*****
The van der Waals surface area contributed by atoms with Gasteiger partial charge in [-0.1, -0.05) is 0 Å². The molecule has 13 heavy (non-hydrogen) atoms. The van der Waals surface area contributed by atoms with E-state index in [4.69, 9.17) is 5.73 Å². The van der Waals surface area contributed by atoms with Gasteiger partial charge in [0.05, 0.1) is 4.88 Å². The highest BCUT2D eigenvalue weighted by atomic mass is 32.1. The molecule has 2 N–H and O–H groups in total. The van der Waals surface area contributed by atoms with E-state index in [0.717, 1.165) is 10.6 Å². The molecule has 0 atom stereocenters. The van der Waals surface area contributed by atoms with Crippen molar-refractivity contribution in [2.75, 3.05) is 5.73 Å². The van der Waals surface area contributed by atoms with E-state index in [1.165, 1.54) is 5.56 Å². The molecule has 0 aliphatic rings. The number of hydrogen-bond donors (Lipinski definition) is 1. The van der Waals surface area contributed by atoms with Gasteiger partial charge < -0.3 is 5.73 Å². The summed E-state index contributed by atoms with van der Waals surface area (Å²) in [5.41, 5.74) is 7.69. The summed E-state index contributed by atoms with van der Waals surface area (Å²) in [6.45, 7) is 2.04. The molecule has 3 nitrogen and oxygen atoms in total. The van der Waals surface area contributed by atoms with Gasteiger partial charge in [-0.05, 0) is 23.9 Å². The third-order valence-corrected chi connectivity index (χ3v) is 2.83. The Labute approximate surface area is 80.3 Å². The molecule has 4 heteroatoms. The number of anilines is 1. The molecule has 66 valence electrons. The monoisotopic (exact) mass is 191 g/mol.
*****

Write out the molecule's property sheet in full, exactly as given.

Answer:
The van der Waals surface area contributed by atoms with Gasteiger partial charge in [-0.1, -0.05) is 0 Å². The molecule has 13 heavy (non-hydrogen) atoms. The van der Waals surface area contributed by atoms with E-state index in [4.69, 9.17) is 5.73 Å². The van der Waals surface area contributed by atoms with Gasteiger partial charge in [0.05, 0.1) is 4.88 Å². The highest BCUT2D eigenvalue weighted by atomic mass is 32.1. The molecule has 2 N–H and O–H groups in total. The van der Waals surface area contributed by atoms with E-state index in [0.717, 1.165) is 10.6 Å². The molecule has 0 atom stereocenters. The van der Waals surface area contributed by atoms with Crippen molar-refractivity contribution in [2.75, 3.05) is 5.73 Å². The van der Waals surface area contributed by atoms with E-state index in [1.165, 1.54) is 5.56 Å². The molecule has 0 aliphatic rings. The number of hydrogen-bond donors (Lipinski definition) is 1. The van der Waals surface area contributed by atoms with Gasteiger partial charge < -0.3 is 5.73 Å². The summed E-state index contributed by atoms with van der Waals surface area (Å²) in [5.41, 5.74) is 7.69. The summed E-state index contributed by atoms with van der Waals surface area (Å²) in [6.45, 7) is 2.04. The molecule has 3 nitrogen and oxygen atoms in total. The van der Waals surface area contributed by atoms with Gasteiger partial charge in [-0.05, 0) is 23.9 Å². The third-order valence-corrected chi connectivity index (χ3v) is 2.83. The Labute approximate surface area is 80.3 Å². The molecule has 4 heteroatoms. The number of anilines is 1. The molecule has 66 valence electrons. The monoisotopic (exact) mass is 191 g/mol.